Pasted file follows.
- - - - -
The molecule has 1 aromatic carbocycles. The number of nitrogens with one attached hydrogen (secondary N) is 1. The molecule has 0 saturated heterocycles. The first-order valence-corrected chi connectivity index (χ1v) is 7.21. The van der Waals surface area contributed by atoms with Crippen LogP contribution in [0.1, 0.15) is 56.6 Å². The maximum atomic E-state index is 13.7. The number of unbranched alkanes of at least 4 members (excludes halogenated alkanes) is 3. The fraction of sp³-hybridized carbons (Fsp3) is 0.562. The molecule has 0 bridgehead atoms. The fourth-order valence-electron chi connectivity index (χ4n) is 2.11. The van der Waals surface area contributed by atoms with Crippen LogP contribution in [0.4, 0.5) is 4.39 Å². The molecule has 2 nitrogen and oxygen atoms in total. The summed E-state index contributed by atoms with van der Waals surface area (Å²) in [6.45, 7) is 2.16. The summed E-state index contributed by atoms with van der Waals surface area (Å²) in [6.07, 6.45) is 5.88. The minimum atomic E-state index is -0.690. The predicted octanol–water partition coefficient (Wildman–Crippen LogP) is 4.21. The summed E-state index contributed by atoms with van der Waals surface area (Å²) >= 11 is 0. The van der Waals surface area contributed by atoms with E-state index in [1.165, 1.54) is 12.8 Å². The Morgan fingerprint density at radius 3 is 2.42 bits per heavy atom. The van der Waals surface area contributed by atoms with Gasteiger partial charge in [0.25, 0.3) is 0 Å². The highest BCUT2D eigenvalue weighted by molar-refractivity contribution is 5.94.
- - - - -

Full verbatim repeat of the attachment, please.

The molecule has 1 aromatic carbocycles. The number of nitrogens with one attached hydrogen (secondary N) is 1. The molecule has 0 saturated heterocycles. The first-order valence-corrected chi connectivity index (χ1v) is 7.21. The van der Waals surface area contributed by atoms with Crippen LogP contribution in [0.1, 0.15) is 56.6 Å². The maximum atomic E-state index is 13.7. The number of unbranched alkanes of at least 4 members (excludes halogenated alkanes) is 3. The fraction of sp³-hybridized carbons (Fsp3) is 0.562. The molecule has 0 bridgehead atoms. The fourth-order valence-electron chi connectivity index (χ4n) is 2.11. The van der Waals surface area contributed by atoms with Crippen LogP contribution in [0.4, 0.5) is 4.39 Å². The molecule has 2 nitrogen and oxygen atoms in total. The summed E-state index contributed by atoms with van der Waals surface area (Å²) in [6.45, 7) is 2.16. The summed E-state index contributed by atoms with van der Waals surface area (Å²) in [6.07, 6.45) is 5.88. The minimum atomic E-state index is -0.690. The predicted octanol–water partition coefficient (Wildman–Crippen LogP) is 4.21. The summed E-state index contributed by atoms with van der Waals surface area (Å²) >= 11 is 0. The van der Waals surface area contributed by atoms with E-state index in [1.165, 1.54) is 12.8 Å². The Morgan fingerprint density at radius 3 is 2.42 bits per heavy atom. The van der Waals surface area contributed by atoms with Gasteiger partial charge in [0.25, 0.3) is 0 Å². The highest BCUT2D eigenvalue weighted by molar-refractivity contribution is 5.94.